Trends To Come Out Of Super Bowl XLVII Commercials

Super Bowl commercials often set the stage for marketing trends in the upcoming year. Reaching a massive audience, these highly coveted spots are ideal for introducing a new product or service. While celebrity endorsements, crowdsourcing and social media interaction are nothing new in the marketing industry, the Super Bowl has demonstrated how commercials using these tactics can be used as a catalyst for targeting a teenage audience – and why the opportunity is tremendous for brands looking to appeal to a younger demographic. 

Celebrity Endorsements as Brand Advocates

According to Robert Cialdini’s book, Influence: The Psychology of Persuasion, celebrity endorsements are often used as a mechanism for persuasion. If chosen strategically, a celebrity that is already a role model to teenagers can significantly impact their positive associations with a brand. When a brand is campaigning for a product that may not necessarily be new to the market – a celebrity endorsement can help grab the attention of teenagers – an audience that tends to be easily influenced by the commercialization of the rich and famous.



Dwayne Johnson, formerly “The Rock,” was the spokesperson for the Milk Processor Education Program's (MilkPEP)* “Got Milk?” campaign that aired during this year’s Super Bowl (shout-out to a fellow alumnus from my days at "The U"). Ranked as the second-most effective ad in the 2013 Super Bowl by Ace Metrix, Johnson’s affiliation is giving his fans a positive association with milk. Johnson has been nominated several times by the Teen Choice Awards, most recently in 2011 for Favorite Male Actor. As a role model, he has always had a strong connection with youth. Johnson’s claim to fame came with the WWE, which has always been a favored organization among the teen boy demographic. His role in the commercial was integral to MilkPEP’s efforts to grow awareness about milk’s healthy attributes among an audience of teenage viewers.

Crowdsourcing to Propel Teenage Participation

Leading up to the 2013 Super Bowl, several brands released teaser ads that prompted consumers to either vote or send in submissions for Super Bowl commercials. Crowdsourcing prompts engagement because it can put the consumer in the driver’s seat, dictating the outcome of a commercial that will be seen by millions. Ann Mukherjee, the chief marketing officer of Frito-Lay, explains that Millennials are a generation that “isn’t just looking for brands they can buy, they’re looking for brands they can buy into, brands that stand for their ideals.” They want to form a relationship with a brand that aligns with their lifestyles.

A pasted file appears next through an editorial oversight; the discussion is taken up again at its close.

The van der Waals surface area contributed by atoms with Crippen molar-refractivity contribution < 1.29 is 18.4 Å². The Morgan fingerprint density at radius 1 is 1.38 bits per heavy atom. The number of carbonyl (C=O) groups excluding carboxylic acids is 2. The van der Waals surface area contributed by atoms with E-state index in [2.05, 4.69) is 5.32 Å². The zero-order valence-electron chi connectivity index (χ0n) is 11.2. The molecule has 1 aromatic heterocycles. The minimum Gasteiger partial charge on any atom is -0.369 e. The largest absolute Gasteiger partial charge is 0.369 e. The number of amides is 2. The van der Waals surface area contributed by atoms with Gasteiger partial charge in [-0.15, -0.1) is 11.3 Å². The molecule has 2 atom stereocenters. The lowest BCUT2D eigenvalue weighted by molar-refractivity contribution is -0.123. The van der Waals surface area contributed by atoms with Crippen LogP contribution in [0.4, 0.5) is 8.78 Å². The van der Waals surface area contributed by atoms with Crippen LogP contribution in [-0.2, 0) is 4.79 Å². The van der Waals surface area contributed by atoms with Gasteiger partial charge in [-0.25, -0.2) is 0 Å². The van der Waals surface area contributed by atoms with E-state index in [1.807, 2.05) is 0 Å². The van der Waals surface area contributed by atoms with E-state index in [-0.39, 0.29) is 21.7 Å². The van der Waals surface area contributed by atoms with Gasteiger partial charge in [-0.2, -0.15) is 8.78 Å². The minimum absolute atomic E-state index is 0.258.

Of the 35 advertisers who held spots in this year’s Super Bowl, 20% – including Pepsi, Pizza Hut and Doritos – incorporated crowdsourcing as an engagement tactic. According to Mukherjee, Millennials make up the majority of participation for Doritos’ “Crash The Super Bowl” campaigns (airing since 2006), one of the most successful consumer-generated content campaigns in the game. Today’s teens, making up the end portion of the Millennial crowd, are ideal candidates for participation prompted by brand crowdsourcing.

Prompting Engagement through Social Media

Given that 90% of teenagers are active on social media, leveraging this demographic to prompt engagement is a smart move for brands. James P. Steyer, founder of Common Sense Media, states that “today’s 13- to 17-year-olds are the first generation to go through their entire teen years with such an array of digital devices and platforms.” Because of the viral capabilities that platforms like Twitter and Facebook offer, brands are maximizing their campaigning efforts.

Prior to the game, Audi encouraged users to submit their “brave” moments on social media with the hashtag #BraveryWins. The commercial featured a prom scene, in which a dateless teenager gets thrown keys to an Audi before making his way out the door. His confidence is immediately piqued, making him a chick-magnet and giving him the courage to kiss the prom queen. This situation resonates with teenage audiences, a demographic that is conveniently also in the market as first-time car buyers. According to Loren Angelo, general manager of marketing for Audi, the company has “achieved record levels of awareness and showroom traffic with national consideration numbers showing significant spikes post game,” due to the commercial. 

Celebrity endorsements, crowd sourcing and social media have weaved their way into generating buzz for a brand, especially during major events like the Super Bowl. When tailored to a teenage demographic, these tactics have shown to be effective for inspiring campaign engagement.

*Clarification: The article has been amended to correctly attribute the organization responsible for "Got Milk?" 

1 comment about "Trends To Come Out Of Super Bowl XLVII Commercials".
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  1. Pamela Waterman from Metal Mouth Media, February 14, 2013 at 12:23 p.m.

    Facebook and Tumblr are definitely the paths to teen product engagement. I think soon hospitals will issue accounts at birth.

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